Knez Motor Sled From 1931

The Croatian Technical Museum Nikola Tesla has a very interesting motor sled from 1931. Built by local mechanic, Marko Knez it once had a Maybach engine and at one point it even featured wheels in place of skids.

Back in the early 20th century there were two different approaches on how to deal with motorised transportation on snow or ice-covered surfaces. One was to convert an existing automobile by equipping it with half-tracks and skis made of metal. As the Model T Ford Snowmobile Club website shows, there were plenty of companies in America which offered conversion kits in the 1920s.

Another direction was to develop a purpose-built vehicle: Carl Eliason of Sayner, Wisconsin began building his snowmobile in 1924 from bicycle parts, skis and a front mounted, liquid cooled, 2.5 HP outboard motor. Much like a dog sled, the machine slid over snow on slide rail track guides and wooden cleats while riders steered with a rope. Eliason received the first snow machine patent three years later and went on to manufacture a series of such vehicles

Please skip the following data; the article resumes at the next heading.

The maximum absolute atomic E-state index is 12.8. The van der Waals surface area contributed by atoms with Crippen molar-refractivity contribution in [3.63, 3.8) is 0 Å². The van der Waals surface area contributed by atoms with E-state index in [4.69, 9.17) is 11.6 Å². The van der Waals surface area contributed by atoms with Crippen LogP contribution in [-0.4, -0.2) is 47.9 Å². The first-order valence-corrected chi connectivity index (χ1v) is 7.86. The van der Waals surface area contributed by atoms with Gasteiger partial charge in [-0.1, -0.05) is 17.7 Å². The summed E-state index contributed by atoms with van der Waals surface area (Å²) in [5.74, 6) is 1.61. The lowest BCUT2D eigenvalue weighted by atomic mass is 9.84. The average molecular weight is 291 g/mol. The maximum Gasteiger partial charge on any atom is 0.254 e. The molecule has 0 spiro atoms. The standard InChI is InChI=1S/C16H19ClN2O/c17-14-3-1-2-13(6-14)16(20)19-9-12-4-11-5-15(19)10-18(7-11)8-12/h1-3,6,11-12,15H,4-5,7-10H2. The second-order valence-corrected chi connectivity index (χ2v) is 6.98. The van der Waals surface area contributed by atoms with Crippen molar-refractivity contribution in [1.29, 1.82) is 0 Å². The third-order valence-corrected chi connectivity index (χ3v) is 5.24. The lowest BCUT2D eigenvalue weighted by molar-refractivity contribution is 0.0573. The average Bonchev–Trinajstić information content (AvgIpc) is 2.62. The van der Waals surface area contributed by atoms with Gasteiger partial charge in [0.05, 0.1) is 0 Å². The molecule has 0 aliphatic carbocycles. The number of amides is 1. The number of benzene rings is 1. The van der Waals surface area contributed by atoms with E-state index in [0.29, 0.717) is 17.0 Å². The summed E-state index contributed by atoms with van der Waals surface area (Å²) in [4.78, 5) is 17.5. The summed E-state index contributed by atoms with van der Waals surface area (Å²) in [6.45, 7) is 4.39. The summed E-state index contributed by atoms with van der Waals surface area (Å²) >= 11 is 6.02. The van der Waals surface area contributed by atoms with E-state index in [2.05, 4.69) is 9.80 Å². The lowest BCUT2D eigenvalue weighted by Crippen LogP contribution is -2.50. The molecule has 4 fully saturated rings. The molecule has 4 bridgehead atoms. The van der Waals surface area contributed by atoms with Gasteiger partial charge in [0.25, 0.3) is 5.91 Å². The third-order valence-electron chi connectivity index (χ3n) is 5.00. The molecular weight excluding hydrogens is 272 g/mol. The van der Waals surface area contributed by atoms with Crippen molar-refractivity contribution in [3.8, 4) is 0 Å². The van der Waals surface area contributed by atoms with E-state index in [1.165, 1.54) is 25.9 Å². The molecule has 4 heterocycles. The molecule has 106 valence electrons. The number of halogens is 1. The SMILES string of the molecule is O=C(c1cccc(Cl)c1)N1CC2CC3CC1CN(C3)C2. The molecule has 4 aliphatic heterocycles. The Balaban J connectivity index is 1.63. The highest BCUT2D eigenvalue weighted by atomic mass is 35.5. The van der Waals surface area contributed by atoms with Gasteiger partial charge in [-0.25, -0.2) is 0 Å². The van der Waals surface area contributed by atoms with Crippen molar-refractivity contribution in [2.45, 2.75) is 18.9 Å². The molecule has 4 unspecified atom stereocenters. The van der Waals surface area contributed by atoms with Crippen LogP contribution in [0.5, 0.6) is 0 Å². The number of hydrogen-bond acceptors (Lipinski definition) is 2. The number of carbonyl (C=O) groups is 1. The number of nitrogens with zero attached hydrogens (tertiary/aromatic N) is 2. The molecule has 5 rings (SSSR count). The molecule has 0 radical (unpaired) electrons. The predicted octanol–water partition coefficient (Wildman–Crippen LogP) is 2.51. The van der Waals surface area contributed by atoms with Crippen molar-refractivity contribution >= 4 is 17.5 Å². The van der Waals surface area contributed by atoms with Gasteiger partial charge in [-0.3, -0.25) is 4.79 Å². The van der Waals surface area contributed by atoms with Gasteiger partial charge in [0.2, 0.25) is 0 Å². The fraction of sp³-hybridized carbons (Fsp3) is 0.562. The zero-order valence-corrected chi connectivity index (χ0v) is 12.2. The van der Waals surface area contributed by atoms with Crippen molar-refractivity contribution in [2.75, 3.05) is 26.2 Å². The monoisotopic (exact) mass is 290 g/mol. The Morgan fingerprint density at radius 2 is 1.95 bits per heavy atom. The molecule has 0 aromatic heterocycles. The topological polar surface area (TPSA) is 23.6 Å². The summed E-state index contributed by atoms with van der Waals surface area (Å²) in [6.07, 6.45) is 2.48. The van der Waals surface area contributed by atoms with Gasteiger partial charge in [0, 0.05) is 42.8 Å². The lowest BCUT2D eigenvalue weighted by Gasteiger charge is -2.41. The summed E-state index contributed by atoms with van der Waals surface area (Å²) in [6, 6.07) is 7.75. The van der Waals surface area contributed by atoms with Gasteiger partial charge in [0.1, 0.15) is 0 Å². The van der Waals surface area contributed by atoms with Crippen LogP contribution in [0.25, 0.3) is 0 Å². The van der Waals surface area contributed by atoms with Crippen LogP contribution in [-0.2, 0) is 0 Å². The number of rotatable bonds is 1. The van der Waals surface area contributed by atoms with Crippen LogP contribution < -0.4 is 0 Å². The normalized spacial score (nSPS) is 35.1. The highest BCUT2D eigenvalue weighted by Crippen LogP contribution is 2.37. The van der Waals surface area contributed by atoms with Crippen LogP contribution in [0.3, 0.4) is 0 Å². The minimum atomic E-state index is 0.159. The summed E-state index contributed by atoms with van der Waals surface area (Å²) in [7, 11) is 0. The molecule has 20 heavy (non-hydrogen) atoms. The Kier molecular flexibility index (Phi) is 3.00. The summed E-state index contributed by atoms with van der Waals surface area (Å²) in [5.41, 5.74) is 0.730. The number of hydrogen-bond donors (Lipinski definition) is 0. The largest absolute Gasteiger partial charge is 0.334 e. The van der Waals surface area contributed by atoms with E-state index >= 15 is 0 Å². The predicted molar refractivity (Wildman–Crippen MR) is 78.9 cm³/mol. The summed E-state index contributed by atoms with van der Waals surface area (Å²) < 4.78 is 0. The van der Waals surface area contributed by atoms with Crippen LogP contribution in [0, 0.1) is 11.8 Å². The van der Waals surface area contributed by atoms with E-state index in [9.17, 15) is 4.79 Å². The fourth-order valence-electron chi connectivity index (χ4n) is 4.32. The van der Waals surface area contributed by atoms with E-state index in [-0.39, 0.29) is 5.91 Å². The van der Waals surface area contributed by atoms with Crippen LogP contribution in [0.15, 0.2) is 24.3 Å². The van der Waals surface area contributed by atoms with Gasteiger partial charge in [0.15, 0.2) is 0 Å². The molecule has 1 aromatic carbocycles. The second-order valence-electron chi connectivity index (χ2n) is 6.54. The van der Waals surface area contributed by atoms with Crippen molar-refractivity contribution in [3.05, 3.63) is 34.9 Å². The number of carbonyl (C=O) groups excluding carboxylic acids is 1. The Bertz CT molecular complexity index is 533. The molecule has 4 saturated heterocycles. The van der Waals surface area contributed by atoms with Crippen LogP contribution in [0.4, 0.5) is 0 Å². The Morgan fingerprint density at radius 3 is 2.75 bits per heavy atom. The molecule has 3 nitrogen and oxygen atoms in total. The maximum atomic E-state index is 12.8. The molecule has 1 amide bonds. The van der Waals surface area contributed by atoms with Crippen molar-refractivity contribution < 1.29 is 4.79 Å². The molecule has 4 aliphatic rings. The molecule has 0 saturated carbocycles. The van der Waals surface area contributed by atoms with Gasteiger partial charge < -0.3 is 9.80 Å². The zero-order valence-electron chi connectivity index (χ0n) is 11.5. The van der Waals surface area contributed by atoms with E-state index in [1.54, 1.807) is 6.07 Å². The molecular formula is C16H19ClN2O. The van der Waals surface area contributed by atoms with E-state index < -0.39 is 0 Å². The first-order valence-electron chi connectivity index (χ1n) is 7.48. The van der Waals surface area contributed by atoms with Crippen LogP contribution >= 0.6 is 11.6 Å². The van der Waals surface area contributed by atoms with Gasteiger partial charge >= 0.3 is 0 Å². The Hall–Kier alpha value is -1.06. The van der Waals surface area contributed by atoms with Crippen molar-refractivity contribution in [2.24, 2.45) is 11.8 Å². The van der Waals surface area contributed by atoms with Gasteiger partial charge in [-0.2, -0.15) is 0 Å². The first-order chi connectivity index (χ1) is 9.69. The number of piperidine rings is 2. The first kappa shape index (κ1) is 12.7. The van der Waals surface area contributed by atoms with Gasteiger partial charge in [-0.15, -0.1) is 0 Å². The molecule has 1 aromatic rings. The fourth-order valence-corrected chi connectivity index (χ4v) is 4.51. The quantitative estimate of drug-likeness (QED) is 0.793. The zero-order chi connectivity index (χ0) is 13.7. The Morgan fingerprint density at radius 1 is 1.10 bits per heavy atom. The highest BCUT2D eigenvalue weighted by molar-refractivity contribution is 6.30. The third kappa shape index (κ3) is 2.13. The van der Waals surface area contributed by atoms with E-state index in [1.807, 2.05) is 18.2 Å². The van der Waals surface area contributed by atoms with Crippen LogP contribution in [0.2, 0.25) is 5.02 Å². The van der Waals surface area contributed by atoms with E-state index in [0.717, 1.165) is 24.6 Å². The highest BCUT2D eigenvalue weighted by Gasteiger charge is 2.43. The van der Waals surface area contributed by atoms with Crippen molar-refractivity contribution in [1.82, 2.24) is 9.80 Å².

Eliason snowmobile (Source:

Marko Knez was a mechanic in Zagreb, who repaired everything from sewing machines and typewriters to cars in the 1920s. His first patent was about a special motorcycle sidecar suspension. This sidecar was realised with the help of a local carriage maker, Kos.

Knez and Kos teamed up in 1927 again to realise a more advanced device, a snowmobile. It was to be a sled was covered with aerodynamic body. A rear-mounted engine drove a propeller.

The vehicle under development, powered by a BMW motorcycle engine (Source: Nikolas Tesla Museum)

Between 1927-1931 Knez experimented with various power units, including Megola and Maybach.

However lack of snow in the country and issues with the vehicle prompted Knez to convert his device.

Something you don’t see every day: a sled on wheels! (Source: Nikolas Tesla Museum)

Disillusioned, Knez eventually gave up his experiments. Later he donated his prototype to the Nikolas Tesla Museum

Sources: Marijo Zrna from the Nikolas Tesla Museum and Daniel Tomičić

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